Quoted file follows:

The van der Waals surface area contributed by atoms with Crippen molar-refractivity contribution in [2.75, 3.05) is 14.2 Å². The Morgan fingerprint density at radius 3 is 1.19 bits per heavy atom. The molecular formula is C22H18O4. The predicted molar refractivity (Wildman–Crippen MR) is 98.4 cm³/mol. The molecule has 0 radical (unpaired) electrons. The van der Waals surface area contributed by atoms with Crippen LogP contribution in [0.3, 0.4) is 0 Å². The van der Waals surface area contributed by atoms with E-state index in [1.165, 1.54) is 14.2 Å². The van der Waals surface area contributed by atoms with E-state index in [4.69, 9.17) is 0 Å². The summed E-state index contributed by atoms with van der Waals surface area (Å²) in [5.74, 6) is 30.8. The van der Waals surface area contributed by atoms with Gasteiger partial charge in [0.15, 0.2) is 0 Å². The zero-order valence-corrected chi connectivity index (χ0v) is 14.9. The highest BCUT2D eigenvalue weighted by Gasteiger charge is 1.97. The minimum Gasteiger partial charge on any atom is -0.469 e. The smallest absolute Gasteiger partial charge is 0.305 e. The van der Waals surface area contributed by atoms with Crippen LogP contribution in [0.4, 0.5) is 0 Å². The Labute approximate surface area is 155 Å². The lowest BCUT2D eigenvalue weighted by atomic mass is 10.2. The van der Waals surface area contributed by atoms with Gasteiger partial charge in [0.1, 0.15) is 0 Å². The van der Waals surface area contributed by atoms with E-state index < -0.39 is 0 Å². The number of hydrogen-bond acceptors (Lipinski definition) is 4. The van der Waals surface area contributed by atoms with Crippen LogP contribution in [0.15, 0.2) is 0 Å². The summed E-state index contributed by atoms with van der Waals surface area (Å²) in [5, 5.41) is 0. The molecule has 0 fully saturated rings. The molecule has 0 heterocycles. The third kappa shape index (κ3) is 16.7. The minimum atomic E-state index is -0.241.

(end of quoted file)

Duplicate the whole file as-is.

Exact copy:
The van der Waals surface area contributed by atoms with Crippen molar-refractivity contribution in [2.75, 3.05) is 14.2 Å². The Morgan fingerprint density at radius 3 is 1.19 bits per heavy atom. The molecular formula is C22H18O4. The predicted molar refractivity (Wildman–Crippen MR) is 98.4 cm³/mol. The molecule has 0 radical (unpaired) electrons. The van der Waals surface area contributed by atoms with Crippen LogP contribution in [0.3, 0.4) is 0 Å². The van der Waals surface area contributed by atoms with E-state index in [1.165, 1.54) is 14.2 Å². The van der Waals surface area contributed by atoms with E-state index in [4.69, 9.17) is 0 Å². The summed E-state index contributed by atoms with van der Waals surface area (Å²) in [5.74, 6) is 30.8. The van der Waals surface area contributed by atoms with Gasteiger partial charge in [0.15, 0.2) is 0 Å². The zero-order valence-corrected chi connectivity index (χ0v) is 14.9. The highest BCUT2D eigenvalue weighted by Gasteiger charge is 1.97. The minimum Gasteiger partial charge on any atom is -0.469 e. The smallest absolute Gasteiger partial charge is 0.305 e. The van der Waals surface area contributed by atoms with Crippen LogP contribution in [0.4, 0.5) is 0 Å². The Labute approximate surface area is 155 Å². The lowest BCUT2D eigenvalue weighted by atomic mass is 10.2. The van der Waals surface area contributed by atoms with Gasteiger partial charge in [0.1, 0.15) is 0 Å². The van der Waals surface area contributed by atoms with E-state index < -0.39 is 0 Å². The number of hydrogen-bond acceptors (Lipinski definition) is 4. The van der Waals surface area contributed by atoms with Crippen LogP contribution in [0.15, 0.2) is 0 Å². The summed E-state index contributed by atoms with van der Waals surface area (Å²) in [5, 5.41) is 0. The molecule has 0 fully saturated rings. The molecule has 0 heterocycles. The third kappa shape index (κ3) is 16.7. The minimum atomic E-state index is -0.241.